What We Leave Behind

When someone dies, we are left with a museum all about them, normally in the form of boxes in a loft. But what do we leave behind? 

What We Leave Behind

Erin Bolen's piece entitled 'What We Leave Behind' left everyone in the audience with tears in their eyes as her spoken word poetry explores the contents of a loft and an almost eulogy at the audience's funeral. The stage was split into two sections and the performance switched between the two areas. On one side, a pile of cardboard boxes, the attic of Erin's father who passed. On the other, a table with tissues, flowers, a microphone and a picture frame saying 'your face here' - a funeral set up for the audience. 

Erin was really good at portraying the heartache that comes with grief without bursting into tears, as would have been easy to do. She was subtle and sincere in the way she performed the poetry. The words she chooses were beautiful and express all the thoughts and feelings a person dealing with a loss would experience, including the funny side of things like the jokes from when the person was alive. She also makes light about some of the music and food choices made for funerals and wakes. These jokes provide moments of catharsis, definitely needed given the upsetting theme of the piece. 

I think she was very bold in the way she tackled such a taboo topic and poured her heart out on stage. Everyone experiences grief at one point or another, and it's important that we have conversations about death and loss. During the piece, she jokes about some of the top music choices for funerals and comments about how if you don't make it known what songs you may want, you'll be stuck with something very odd, emphasising the importance of discussion in a humorous way.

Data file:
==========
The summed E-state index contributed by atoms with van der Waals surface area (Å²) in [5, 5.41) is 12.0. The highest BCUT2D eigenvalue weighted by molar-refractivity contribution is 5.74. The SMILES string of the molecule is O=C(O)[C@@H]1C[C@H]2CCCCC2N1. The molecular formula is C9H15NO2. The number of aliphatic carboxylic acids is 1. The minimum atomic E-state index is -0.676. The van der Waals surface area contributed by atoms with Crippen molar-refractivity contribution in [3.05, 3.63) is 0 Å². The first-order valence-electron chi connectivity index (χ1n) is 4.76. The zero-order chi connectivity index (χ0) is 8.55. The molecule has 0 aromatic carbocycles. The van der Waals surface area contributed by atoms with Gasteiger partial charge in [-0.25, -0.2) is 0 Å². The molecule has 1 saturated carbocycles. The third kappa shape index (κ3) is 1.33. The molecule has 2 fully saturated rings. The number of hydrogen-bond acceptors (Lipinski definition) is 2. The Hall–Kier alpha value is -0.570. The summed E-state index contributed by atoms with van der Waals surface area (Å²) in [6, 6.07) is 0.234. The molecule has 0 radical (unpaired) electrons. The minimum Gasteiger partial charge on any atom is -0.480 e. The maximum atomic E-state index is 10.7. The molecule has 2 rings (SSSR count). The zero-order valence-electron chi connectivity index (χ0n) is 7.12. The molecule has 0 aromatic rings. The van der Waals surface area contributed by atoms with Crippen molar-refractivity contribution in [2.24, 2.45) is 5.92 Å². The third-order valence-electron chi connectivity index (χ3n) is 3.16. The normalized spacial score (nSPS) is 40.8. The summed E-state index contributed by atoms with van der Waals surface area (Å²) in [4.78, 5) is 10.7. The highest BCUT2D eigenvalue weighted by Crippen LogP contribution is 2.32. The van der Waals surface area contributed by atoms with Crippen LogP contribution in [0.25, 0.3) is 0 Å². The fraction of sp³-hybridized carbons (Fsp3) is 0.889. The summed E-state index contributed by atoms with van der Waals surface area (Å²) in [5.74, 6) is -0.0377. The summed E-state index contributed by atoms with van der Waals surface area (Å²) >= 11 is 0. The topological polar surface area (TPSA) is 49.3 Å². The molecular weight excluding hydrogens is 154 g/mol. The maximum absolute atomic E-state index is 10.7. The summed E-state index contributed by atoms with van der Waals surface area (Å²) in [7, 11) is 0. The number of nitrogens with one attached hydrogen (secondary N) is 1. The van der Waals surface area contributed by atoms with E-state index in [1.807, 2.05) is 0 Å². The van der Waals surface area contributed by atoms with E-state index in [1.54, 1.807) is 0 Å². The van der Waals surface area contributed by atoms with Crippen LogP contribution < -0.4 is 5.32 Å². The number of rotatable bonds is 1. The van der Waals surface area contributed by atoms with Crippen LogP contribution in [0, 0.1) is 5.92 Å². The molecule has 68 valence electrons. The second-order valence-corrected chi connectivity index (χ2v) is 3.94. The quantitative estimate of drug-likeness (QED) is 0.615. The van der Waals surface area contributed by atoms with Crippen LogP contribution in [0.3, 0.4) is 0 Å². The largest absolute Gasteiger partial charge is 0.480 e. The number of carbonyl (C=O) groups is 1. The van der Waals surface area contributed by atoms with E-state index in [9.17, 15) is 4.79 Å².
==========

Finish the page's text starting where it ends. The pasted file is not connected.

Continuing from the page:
Erin enlisted the help of Sam Lunn, who throughout the piece gently and beautifully played acoustic guitar. His performance was mesmerising to the audience, and many of those who weren't already tearing up, did so as he played. 

Overall, What We Leave Behind is a moving piece of theatre exploring the things in the loft and giving an insight into what you, as the audience, may leave behind. Erin creates discussions about the unspoken and also breaks your heart a little. She is honest and captivating, and that is what I think we all need sometimes. 

Author

Amy-Louise Tilley

Amy-Louise Tilley Local Reporter

| Student | Brightonian | Lover of Flower Crowns | Theatre Fan |

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